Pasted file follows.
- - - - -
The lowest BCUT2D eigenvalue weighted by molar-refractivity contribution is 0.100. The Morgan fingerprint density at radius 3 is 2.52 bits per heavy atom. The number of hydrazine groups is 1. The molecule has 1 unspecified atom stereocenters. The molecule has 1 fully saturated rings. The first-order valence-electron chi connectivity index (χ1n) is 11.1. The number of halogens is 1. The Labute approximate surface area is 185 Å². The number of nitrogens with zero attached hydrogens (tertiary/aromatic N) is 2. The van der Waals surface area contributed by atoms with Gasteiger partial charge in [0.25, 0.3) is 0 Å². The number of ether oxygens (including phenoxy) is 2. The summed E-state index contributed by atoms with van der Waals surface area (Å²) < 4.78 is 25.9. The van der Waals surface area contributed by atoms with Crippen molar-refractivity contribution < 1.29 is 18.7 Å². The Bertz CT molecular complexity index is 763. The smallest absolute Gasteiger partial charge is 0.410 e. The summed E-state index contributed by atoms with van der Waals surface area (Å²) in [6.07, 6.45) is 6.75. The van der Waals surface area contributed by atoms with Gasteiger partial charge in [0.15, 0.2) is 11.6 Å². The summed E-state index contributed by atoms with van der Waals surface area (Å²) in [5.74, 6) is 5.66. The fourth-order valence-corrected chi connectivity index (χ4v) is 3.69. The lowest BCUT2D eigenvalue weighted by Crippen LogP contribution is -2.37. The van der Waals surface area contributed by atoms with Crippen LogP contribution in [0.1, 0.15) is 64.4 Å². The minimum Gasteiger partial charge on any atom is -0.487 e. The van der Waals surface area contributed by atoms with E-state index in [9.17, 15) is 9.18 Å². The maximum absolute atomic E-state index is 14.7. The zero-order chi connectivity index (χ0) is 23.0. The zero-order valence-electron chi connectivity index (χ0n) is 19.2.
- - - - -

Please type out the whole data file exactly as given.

The lowest BCUT2D eigenvalue weighted by molar-refractivity contribution is 0.100. The Morgan fingerprint density at radius 3 is 2.52 bits per heavy atom. The number of hydrazine groups is 1. The molecule has 1 unspecified atom stereocenters. The molecule has 1 fully saturated rings. The first-order valence-electron chi connectivity index (χ1n) is 11.1. The number of halogens is 1. The Labute approximate surface area is 185 Å². The number of nitrogens with zero attached hydrogens (tertiary/aromatic N) is 2. The van der Waals surface area contributed by atoms with Gasteiger partial charge in [0.25, 0.3) is 0 Å². The number of ether oxygens (including phenoxy) is 2. The summed E-state index contributed by atoms with van der Waals surface area (Å²) < 4.78 is 25.9. The van der Waals surface area contributed by atoms with Crippen molar-refractivity contribution < 1.29 is 18.7 Å². The Bertz CT molecular complexity index is 763. The smallest absolute Gasteiger partial charge is 0.410 e. The summed E-state index contributed by atoms with van der Waals surface area (Å²) in [6.07, 6.45) is 6.75. The van der Waals surface area contributed by atoms with Gasteiger partial charge in [0.15, 0.2) is 11.6 Å². The summed E-state index contributed by atoms with van der Waals surface area (Å²) in [5.74, 6) is 5.66. The fourth-order valence-corrected chi connectivity index (χ4v) is 3.69. The lowest BCUT2D eigenvalue weighted by Crippen LogP contribution is -2.37. The van der Waals surface area contributed by atoms with Crippen LogP contribution in [0.1, 0.15) is 64.4 Å². The minimum Gasteiger partial charge on any atom is -0.487 e. The van der Waals surface area contributed by atoms with E-state index in [9.17, 15) is 9.18 Å². The maximum absolute atomic E-state index is 14.7. The zero-order chi connectivity index (χ0) is 23.0. The zero-order valence-electron chi connectivity index (χ0n) is 19.2.